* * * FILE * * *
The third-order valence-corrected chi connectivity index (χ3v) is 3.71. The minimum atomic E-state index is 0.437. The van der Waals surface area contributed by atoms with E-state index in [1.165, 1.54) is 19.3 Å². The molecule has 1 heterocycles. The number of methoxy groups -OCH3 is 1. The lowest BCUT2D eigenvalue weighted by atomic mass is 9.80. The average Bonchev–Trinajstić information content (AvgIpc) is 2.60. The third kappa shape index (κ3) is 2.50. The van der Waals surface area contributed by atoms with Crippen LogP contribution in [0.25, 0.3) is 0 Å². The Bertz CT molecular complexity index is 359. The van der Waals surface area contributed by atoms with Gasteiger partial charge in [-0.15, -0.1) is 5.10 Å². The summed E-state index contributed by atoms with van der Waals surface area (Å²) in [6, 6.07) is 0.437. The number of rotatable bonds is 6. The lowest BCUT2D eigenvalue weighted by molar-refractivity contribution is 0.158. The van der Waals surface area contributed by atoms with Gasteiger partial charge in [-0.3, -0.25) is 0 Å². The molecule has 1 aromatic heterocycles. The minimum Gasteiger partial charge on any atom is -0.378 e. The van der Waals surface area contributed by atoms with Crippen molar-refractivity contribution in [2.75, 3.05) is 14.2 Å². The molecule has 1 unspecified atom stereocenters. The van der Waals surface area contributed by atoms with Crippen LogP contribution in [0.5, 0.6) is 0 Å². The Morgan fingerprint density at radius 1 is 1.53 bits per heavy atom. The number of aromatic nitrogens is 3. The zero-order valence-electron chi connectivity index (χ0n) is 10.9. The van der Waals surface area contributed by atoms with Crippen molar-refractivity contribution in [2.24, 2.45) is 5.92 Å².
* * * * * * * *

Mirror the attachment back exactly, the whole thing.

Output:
The third-order valence-corrected chi connectivity index (χ3v) is 3.71. The minimum atomic E-state index is 0.437. The van der Waals surface area contributed by atoms with E-state index in [1.165, 1.54) is 19.3 Å². The molecule has 1 heterocycles. The number of methoxy groups -OCH3 is 1. The lowest BCUT2D eigenvalue weighted by atomic mass is 9.80. The average Bonchev–Trinajstić information content (AvgIpc) is 2.60. The third kappa shape index (κ3) is 2.50. The van der Waals surface area contributed by atoms with Crippen LogP contribution in [0.25, 0.3) is 0 Å². The Bertz CT molecular complexity index is 359. The van der Waals surface area contributed by atoms with Gasteiger partial charge in [-0.15, -0.1) is 5.10 Å². The summed E-state index contributed by atoms with van der Waals surface area (Å²) in [6, 6.07) is 0.437. The number of rotatable bonds is 6. The lowest BCUT2D eigenvalue weighted by molar-refractivity contribution is 0.158. The van der Waals surface area contributed by atoms with Gasteiger partial charge in [-0.3, -0.25) is 0 Å². The molecule has 1 aromatic heterocycles. The minimum Gasteiger partial charge on any atom is -0.378 e. The van der Waals surface area contributed by atoms with Crippen molar-refractivity contribution in [2.75, 3.05) is 14.2 Å². The molecule has 1 unspecified atom stereocenters. The van der Waals surface area contributed by atoms with Crippen LogP contribution in [0.5, 0.6) is 0 Å². The Morgan fingerprint density at radius 1 is 1.53 bits per heavy atom. The number of aromatic nitrogens is 3. The zero-order valence-electron chi connectivity index (χ0n) is 10.9. The van der Waals surface area contributed by atoms with Crippen molar-refractivity contribution in [2.24, 2.45) is 5.92 Å².